That is how Christ carried himself.  That is what gave him the authority to tell a sinner like Zaccheus that he would stay at his house that evening.  There was something about Jesus that drew this tax collector to the Lord.  There was something about his persona, his voice, his confidence, in who he was that prompted this sinner to open his house and his heart to Christ.  And once you open your heart to Jesus, things get turned upside down.  Zaccheus receives the Lord into his home and immediately tell Jesus that he would give half his wealth to the poor and repay whomever he extorted 4 times what he stole from them.  That’s conversion!  And part of that conversion was having the confidence to be able to stand up in front of your critics, and there were many in Jericho that day, and tell everyone how much your heart has changed and the actions you’re going to take to demonstrate the love of Christ that now exists in a forgiven sinner’s heart.  Jesus comes to seek the lost souls, prop them up, give them the confidence of the children of God so that they can change the world around them like Zaccheus did that day.  Lost souls are capable of incredible acts of faith and charity when they turn their hearts to Christ.  Today, Jesus is calling you by name asking to abide in your heart so that you may be a confident Christian.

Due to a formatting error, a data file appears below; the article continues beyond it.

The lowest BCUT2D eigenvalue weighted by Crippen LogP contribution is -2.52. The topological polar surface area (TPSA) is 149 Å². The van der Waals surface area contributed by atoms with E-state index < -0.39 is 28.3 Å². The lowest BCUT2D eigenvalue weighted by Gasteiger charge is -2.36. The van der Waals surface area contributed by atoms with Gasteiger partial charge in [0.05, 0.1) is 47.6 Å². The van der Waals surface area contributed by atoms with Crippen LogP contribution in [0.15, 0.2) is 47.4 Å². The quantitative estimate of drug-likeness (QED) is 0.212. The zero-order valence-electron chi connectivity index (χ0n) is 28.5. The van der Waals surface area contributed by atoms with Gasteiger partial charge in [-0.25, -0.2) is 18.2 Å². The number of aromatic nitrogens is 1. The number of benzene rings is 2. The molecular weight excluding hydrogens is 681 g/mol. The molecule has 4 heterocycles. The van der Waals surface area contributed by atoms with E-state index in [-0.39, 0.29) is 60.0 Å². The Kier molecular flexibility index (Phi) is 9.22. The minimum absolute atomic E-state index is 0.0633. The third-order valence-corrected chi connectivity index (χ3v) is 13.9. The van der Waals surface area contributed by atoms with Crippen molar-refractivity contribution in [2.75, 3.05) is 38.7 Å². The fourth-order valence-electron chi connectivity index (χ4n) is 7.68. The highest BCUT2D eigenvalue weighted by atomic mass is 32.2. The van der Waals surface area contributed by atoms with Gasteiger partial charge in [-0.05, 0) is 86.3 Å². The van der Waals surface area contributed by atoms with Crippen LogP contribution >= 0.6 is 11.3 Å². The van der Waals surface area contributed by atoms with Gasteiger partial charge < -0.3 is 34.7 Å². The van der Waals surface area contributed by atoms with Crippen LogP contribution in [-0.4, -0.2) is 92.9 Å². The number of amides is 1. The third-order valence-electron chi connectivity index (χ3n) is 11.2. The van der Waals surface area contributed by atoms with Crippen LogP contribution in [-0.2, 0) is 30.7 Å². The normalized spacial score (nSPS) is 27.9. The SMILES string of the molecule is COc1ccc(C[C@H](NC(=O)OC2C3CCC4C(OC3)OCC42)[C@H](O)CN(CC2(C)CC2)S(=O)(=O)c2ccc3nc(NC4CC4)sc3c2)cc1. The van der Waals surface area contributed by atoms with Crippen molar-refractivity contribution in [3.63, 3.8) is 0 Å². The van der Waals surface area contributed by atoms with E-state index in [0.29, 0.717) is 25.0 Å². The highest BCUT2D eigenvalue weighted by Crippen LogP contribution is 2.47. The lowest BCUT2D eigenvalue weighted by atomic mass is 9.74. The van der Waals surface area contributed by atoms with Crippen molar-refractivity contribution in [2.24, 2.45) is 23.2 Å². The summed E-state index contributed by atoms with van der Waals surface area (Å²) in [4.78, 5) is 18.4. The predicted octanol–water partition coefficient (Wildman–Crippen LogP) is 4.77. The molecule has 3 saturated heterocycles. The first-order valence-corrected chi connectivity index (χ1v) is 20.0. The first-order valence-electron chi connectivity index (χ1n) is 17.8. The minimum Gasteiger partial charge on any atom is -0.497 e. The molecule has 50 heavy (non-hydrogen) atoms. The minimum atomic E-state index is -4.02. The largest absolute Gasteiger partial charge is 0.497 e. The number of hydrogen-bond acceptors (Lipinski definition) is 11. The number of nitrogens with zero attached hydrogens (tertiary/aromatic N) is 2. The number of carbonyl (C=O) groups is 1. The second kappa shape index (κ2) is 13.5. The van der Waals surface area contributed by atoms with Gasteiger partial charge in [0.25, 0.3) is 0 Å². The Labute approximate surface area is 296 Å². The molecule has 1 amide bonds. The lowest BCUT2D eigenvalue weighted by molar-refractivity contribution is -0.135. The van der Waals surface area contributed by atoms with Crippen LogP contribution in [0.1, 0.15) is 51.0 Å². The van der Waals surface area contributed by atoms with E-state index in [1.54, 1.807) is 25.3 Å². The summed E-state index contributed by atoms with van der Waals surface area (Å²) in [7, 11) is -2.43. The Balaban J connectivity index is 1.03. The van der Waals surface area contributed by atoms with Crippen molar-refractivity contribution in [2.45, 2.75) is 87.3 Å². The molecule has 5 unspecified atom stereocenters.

Because we have been forgiven and because we are children of God, we need to walk with our heads held high and with the confidence of knowing that we have been redeemed and that Christ is always at our side.  People will pick up on this Christian confidence, and they will gravitate towards us as we point them in the direction of our Master, Jesus Christ.  After I said the prayer at midfield, players from both teams graciously thanked me and when I arrived at the victorious locker room, others were thanking me for contributing to the win.  I always tell people that I don’t pray for wins.  I’m just there as a witness of the Church and of Jesus Christ standing confidently on that sideline because we already won: 2000 years ago on the cross.  Which is why I was able to walk off the field last week with my head held high after the crushing defeat in New England because of what a player prayed at midfield:  “Lord, nothing that happened on this field today is greater than what You did for us at Calvary.”  So much depth and truth in that prayer.  Walk confidently my friends, for Christ has redeemed you.